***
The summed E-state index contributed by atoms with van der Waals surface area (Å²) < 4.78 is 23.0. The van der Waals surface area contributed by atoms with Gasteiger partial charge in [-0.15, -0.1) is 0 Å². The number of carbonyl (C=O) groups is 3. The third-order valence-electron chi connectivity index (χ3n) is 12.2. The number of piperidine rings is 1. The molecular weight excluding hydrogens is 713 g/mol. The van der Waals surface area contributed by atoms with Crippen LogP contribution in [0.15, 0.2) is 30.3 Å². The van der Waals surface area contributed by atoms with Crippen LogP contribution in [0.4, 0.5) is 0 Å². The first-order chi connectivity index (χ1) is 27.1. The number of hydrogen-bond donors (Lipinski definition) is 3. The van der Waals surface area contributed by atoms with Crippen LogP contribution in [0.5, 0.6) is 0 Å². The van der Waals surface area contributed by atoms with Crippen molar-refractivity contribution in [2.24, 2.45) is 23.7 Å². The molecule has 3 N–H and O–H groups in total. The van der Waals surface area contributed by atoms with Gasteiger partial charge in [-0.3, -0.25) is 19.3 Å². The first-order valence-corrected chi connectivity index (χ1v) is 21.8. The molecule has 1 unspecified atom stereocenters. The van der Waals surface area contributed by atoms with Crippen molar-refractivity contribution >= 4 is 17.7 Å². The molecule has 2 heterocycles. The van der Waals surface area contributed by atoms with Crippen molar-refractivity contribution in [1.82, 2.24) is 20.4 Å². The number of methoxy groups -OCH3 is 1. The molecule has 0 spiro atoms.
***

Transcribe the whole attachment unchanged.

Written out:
The summed E-state index contributed by atoms with van der Waals surface area (Å²) < 4.78 is 23.0. The van der Waals surface area contributed by atoms with Gasteiger partial charge in [-0.15, -0.1) is 0 Å². The number of carbonyl (C=O) groups is 3. The third-order valence-electron chi connectivity index (χ3n) is 12.2. The number of piperidine rings is 1. The molecular weight excluding hydrogens is 713 g/mol. The van der Waals surface area contributed by atoms with Crippen LogP contribution in [0.15, 0.2) is 30.3 Å². The van der Waals surface area contributed by atoms with Crippen LogP contribution in [0.4, 0.5) is 0 Å². The first-order chi connectivity index (χ1) is 27.1. The number of hydrogen-bond donors (Lipinski definition) is 3. The van der Waals surface area contributed by atoms with Crippen LogP contribution in [0.5, 0.6) is 0 Å². The van der Waals surface area contributed by atoms with Crippen molar-refractivity contribution in [2.24, 2.45) is 23.7 Å². The molecule has 3 N–H and O–H groups in total. The van der Waals surface area contributed by atoms with Gasteiger partial charge in [-0.3, -0.25) is 19.3 Å². The first-order valence-corrected chi connectivity index (χ1v) is 21.8. The molecule has 1 unspecified atom stereocenters. The van der Waals surface area contributed by atoms with Crippen molar-refractivity contribution >= 4 is 17.7 Å². The molecule has 2 heterocycles. The van der Waals surface area contributed by atoms with Crippen molar-refractivity contribution in [1.82, 2.24) is 20.4 Å². The number of methoxy groups -OCH3 is 1. The molecule has 0 spiro atoms.